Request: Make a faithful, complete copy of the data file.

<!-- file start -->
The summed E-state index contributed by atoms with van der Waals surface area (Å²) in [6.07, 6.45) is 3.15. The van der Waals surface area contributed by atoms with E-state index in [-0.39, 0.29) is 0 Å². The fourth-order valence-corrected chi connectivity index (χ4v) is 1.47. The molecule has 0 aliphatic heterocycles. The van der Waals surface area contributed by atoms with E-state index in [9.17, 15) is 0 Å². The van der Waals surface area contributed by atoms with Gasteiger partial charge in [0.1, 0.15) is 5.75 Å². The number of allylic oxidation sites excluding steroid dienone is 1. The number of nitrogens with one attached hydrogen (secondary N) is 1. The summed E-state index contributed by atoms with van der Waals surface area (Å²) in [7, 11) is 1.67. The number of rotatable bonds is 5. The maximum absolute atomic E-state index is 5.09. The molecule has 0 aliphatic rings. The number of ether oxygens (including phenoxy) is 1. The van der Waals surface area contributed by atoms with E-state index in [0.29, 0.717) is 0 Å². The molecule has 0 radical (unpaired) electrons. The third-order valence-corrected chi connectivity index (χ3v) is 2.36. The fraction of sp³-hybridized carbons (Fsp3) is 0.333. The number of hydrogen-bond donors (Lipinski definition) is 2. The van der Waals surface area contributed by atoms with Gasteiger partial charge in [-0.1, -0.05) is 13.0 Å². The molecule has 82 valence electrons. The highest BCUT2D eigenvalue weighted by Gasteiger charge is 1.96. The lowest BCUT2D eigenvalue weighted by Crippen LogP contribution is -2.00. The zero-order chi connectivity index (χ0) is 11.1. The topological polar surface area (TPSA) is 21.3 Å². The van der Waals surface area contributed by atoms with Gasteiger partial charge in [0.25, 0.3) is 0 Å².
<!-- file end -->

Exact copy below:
The summed E-state index contributed by atoms with van der Waals surface area (Å²) in [6.07, 6.45) is 3.15. The van der Waals surface area contributed by atoms with E-state index in [-0.39, 0.29) is 0 Å². The fourth-order valence-corrected chi connectivity index (χ4v) is 1.47. The molecule has 0 aliphatic heterocycles. The van der Waals surface area contributed by atoms with E-state index in [9.17, 15) is 0 Å². The van der Waals surface area contributed by atoms with Gasteiger partial charge in [0.1, 0.15) is 5.75 Å². The number of allylic oxidation sites excluding steroid dienone is 1. The number of nitrogens with one attached hydrogen (secondary N) is 1. The summed E-state index contributed by atoms with van der Waals surface area (Å²) in [7, 11) is 1.67. The number of rotatable bonds is 5. The maximum absolute atomic E-state index is 5.09. The molecule has 0 aliphatic rings. The number of ether oxygens (including phenoxy) is 1. The van der Waals surface area contributed by atoms with E-state index in [0.29, 0.717) is 0 Å². The molecule has 0 radical (unpaired) electrons. The third-order valence-corrected chi connectivity index (χ3v) is 2.36. The fraction of sp³-hybridized carbons (Fsp3) is 0.333. The number of hydrogen-bond donors (Lipinski definition) is 2. The van der Waals surface area contributed by atoms with Gasteiger partial charge in [-0.1, -0.05) is 13.0 Å². The molecule has 82 valence electrons. The highest BCUT2D eigenvalue weighted by Gasteiger charge is 1.96. The lowest BCUT2D eigenvalue weighted by Crippen LogP contribution is -2.00. The zero-order chi connectivity index (χ0) is 11.1. The topological polar surface area (TPSA) is 21.3 Å². The van der Waals surface area contributed by atoms with Gasteiger partial charge in [0.25, 0.3) is 0 Å².